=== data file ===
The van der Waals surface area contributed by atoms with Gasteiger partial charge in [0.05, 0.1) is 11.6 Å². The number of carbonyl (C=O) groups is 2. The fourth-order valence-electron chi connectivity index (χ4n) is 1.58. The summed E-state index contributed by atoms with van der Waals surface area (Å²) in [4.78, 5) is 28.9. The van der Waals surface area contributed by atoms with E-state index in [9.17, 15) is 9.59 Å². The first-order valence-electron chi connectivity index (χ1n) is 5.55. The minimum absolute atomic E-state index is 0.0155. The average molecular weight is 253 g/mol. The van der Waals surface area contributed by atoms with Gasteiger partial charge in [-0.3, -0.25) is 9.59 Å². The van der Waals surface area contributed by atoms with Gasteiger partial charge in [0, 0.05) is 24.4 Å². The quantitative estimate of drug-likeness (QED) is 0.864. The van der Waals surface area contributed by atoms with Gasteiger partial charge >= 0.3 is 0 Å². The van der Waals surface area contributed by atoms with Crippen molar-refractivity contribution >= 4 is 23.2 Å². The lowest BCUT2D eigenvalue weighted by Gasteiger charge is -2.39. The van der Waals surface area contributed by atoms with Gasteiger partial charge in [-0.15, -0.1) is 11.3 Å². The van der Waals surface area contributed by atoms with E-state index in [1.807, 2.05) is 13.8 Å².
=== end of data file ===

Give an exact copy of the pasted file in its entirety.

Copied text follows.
The van der Waals surface area contributed by atoms with Gasteiger partial charge in [0.05, 0.1) is 11.6 Å². The number of carbonyl (C=O) groups is 2. The fourth-order valence-electron chi connectivity index (χ4n) is 1.58. The summed E-state index contributed by atoms with van der Waals surface area (Å²) in [4.78, 5) is 28.9. The van der Waals surface area contributed by atoms with E-state index in [9.17, 15) is 9.59 Å². The first-order valence-electron chi connectivity index (χ1n) is 5.55. The minimum absolute atomic E-state index is 0.0155. The average molecular weight is 253 g/mol. The van der Waals surface area contributed by atoms with Gasteiger partial charge in [-0.3, -0.25) is 9.59 Å². The van der Waals surface area contributed by atoms with Gasteiger partial charge in [0, 0.05) is 24.4 Å². The quantitative estimate of drug-likeness (QED) is 0.864. The van der Waals surface area contributed by atoms with Gasteiger partial charge >= 0.3 is 0 Å². The van der Waals surface area contributed by atoms with Crippen molar-refractivity contribution >= 4 is 23.2 Å². The lowest BCUT2D eigenvalue weighted by Gasteiger charge is -2.39. The van der Waals surface area contributed by atoms with Gasteiger partial charge in [-0.15, -0.1) is 11.3 Å². The van der Waals surface area contributed by atoms with E-state index in [1.807, 2.05) is 13.8 Å².